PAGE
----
After a little over a year of constant downturns in the economy and stock markets, some discussion is coming to light in terms of people reconsidering what retirement means, and how they are going to get there. I know I’ve seen this in my practice, as I’m encountering many more people who are approaching retirement in 10 years or less and they are seriously thinking about extending how long they work, or even changing their retirement plans.
It’s understandable that if you’re just a few years from retirement and you had a large stake in the stock market, the losses experienced this year are enough to rattle even investors who are typically risk adverse. But, what about the younger generation that typically reads this site? The bulk of readers here are in the 25-45 year old range, which puts a typical retirement at anywhere from 20-40 years away. With a longer time horizon, I wonder if the recent economic climate has forced younger people to begin thinking more critically about their retirement expectations.
Is retirement still too far off to really worry about at this point? Are you reconsidering how your investments for retirement are structured after what’s happened? Do you plan on working longer, or change your retirement goals?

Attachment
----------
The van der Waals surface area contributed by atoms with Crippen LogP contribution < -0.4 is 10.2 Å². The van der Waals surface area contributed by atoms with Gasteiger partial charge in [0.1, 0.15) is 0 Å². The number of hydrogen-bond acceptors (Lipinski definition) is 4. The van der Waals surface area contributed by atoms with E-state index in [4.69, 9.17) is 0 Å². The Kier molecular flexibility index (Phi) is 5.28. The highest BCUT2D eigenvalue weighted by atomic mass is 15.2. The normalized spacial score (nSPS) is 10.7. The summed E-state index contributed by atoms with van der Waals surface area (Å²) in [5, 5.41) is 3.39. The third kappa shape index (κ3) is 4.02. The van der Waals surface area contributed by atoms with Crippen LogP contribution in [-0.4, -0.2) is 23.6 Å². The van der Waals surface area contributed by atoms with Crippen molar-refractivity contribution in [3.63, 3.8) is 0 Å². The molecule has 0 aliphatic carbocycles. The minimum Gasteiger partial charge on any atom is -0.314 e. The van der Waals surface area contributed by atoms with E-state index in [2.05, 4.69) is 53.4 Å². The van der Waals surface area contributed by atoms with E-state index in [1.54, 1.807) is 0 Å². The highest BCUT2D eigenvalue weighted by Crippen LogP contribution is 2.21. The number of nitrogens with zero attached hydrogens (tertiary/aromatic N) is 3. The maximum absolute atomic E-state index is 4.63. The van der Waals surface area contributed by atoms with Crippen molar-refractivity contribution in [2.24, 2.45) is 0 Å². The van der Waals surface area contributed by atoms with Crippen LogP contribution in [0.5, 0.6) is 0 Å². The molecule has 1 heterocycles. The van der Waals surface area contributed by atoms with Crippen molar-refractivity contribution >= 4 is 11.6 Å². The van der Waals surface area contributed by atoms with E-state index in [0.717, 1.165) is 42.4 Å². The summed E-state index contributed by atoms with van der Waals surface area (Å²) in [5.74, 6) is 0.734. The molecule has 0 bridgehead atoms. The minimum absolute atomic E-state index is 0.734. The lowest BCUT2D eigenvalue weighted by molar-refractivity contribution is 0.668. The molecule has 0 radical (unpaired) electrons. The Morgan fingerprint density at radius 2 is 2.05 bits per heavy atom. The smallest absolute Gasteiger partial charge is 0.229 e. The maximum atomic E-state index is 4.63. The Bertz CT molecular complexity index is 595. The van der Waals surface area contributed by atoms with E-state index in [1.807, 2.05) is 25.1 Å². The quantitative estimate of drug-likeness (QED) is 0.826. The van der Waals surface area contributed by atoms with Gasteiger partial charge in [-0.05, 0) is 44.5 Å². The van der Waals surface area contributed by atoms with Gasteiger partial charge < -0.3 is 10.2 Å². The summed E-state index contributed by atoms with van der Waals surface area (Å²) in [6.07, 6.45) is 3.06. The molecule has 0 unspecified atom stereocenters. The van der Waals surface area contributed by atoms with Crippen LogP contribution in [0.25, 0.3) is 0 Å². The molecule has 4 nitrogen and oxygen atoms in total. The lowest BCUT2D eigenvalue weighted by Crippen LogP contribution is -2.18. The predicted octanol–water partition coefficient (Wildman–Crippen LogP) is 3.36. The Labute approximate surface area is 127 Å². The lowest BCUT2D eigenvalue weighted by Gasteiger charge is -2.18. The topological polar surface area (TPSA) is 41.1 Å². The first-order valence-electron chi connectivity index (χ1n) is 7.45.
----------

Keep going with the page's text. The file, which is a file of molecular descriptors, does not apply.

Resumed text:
Don't Miss: Scottrade Review - $7 Trades and Get 3 Free Credit Scores and Hot Credit Card Deals
Filed Under: Polls
About the Author: Jeremy Vohwinkle is a Chartered Retirement Planning Counselor® and spent a few years working as a financial planner. Today, he helps people make the most of their money by writing about personal finance here and elsewhere on the web. Jeremy is also Coach at Adaptu and a regular contributor for other publications such as Intuit, and American Express. Be sure to follow Jeremy on Twitter or Google+.